All in all, in Germany – and yes, even in my somewhat “edgy” city of Berlin – it’s just not so easy to have a restaurant meal unlaced with pork or cream. Often enough, you’re (un)lucky to get both in one dish. German monochromatic cooking (white, beige, or brown) thrives on cream and pork in all its forms: bacon, speck, ham, and the occasional lard. I don’t think I discovered this underlying essence of German food until I came here for my last year of high school. My mother honed her cooking skills during her student days in Israel and was making hummus from scratch decades before it mainstreamed in the USA. So when I mentioned as a teenager here that I did not eat meat, I was told “well, then have some sausage.”
Even the diaspora cuisine in Germany is not immune. Show me an Italian restaurant in this country that does not have tagliatelle with a salmon and pea cream sauce on its menu. Cream has the creepy ability to invade every course – in salad dressing and soups, on vegetables (mushrooms can be prepared without cream?) and meats, and of course whipped with your dessert. And the pork? Potato salad, green beans, fried potatoes seem not to survive without. I read that in America these days, bacon is the ingredient you just can’t do without. Many of my swine-o-phile friends are bound to agree. In German cream and pork are know as “Geschmacksträger” – literally flavor carriers. Well, I maintain that an awful lot of flavor can be found in fresh foods prepared without either ingredient.
As a result of my distastes, I have about 4 regular restaurants I will go to in my bourgeois West Berlin neighborhood. If your tastes align with mine, you might just enjoy them.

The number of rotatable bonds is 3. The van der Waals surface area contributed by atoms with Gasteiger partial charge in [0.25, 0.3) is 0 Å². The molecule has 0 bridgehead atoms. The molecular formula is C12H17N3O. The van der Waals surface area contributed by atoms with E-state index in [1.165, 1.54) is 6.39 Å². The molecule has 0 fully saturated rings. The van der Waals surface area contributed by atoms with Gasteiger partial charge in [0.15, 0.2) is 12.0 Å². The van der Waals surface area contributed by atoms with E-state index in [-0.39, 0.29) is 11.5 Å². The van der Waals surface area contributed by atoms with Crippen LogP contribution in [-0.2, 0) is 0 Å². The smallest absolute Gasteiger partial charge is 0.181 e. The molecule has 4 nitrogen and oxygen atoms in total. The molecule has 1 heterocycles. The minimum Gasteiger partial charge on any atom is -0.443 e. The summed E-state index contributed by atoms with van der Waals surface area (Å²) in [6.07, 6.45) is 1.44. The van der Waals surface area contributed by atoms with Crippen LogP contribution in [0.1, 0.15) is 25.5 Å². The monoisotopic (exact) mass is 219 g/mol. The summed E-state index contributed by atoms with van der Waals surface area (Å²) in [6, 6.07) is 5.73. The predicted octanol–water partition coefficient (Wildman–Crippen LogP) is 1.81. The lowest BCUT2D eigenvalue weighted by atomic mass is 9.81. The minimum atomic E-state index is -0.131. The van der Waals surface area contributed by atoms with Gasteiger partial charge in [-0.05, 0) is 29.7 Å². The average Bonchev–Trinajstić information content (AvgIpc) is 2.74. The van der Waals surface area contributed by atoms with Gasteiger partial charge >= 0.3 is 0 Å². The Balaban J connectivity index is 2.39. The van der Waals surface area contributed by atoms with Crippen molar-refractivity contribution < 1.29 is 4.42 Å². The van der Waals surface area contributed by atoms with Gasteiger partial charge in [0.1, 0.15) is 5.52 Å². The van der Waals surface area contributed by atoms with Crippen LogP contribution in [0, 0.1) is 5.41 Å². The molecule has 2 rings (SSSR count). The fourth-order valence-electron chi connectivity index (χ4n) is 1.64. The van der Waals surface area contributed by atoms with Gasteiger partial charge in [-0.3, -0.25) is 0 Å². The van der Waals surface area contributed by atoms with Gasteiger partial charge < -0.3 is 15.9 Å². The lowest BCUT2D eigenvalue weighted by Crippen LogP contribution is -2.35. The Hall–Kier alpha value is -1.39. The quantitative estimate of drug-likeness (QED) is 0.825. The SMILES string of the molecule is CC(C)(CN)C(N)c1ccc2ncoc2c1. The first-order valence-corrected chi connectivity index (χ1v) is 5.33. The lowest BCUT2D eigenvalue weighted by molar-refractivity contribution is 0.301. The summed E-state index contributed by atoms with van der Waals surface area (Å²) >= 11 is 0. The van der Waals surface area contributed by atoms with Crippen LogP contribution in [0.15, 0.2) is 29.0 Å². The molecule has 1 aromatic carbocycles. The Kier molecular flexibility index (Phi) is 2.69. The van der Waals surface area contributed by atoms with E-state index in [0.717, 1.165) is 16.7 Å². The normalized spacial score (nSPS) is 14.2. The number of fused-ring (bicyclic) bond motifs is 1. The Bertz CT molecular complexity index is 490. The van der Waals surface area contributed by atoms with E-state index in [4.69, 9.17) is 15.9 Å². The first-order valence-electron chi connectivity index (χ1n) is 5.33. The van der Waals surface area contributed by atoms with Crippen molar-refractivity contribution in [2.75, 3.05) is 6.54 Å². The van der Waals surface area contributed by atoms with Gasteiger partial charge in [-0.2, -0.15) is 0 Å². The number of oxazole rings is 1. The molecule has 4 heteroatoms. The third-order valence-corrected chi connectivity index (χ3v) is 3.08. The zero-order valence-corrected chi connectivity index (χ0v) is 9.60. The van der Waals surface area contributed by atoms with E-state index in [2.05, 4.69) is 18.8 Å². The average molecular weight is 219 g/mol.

This small Vietnamese restaurant run by Turkish owner Ertugrul and his Mexican wife is an old standby in my neighborhood. The kitchen does not cook with pork, MSG, or other additives and is turns out dishes that are consistent in their freshness and taste. The spring rolls are greaseless and fried to order, the summer rolls are full of flavorful herbs. Each main course can be ordered to your preference with tofu, chicken, crisp duck, fish, beef or prawns. I like the rice curry duck, sauteed water spinach with shrimp, and the layered ga xa ot with chicken. No cream in sight.
When I am nostalgic for Persian food, I go to Dwin. A family run Armenian place on Uhlandsstrasse, this restaurant is popular with Russian and Iranian expat families. The menu is short and to the point. Excellent quality of meat (lamb, beef or chicken) and rice the way it should be – boiled and then steamed, not one grain sticking to another. Served with a pat or butter and a sprinkle of sumac. There is a wonderful plate of mixed appetizers that will satisfy two or even three. The bread is warm and laden with sesame. I always take the grilled boneless chicken breast with pomegranate sauce. No pork served here.
Indian food is not so great in Berlin. I once went for a dosa and was served a cilantro chutney that had mayonnaise in it. Need I say more. So when I am in the mood for some great spicy lentils, tangy mustard greens, and tomato salad tickled with chilies, I go to Bejte Ethiopian. The restaurant offers a wonderful vegetarian combination plate for two – six veggie dishes served on injera. For the carnivores, spicy beef tartar and chicken, lamb or beef stews are also available. There is a nightly Ethiopian coffee ceremony – the cardamom laced coffee is passed around with popcorn – as soon as the place fills up. And it always does. Pork and cream free.
Lastly, when I am craving protein, I go to the oyster bar at the KaDeWe. I like to go on a Tuesday and have a mixed plate of oysters (7 for the price of 6) and a glass of Sancerre without the weekend crowd!
Next weekend I’ll be in Vienna.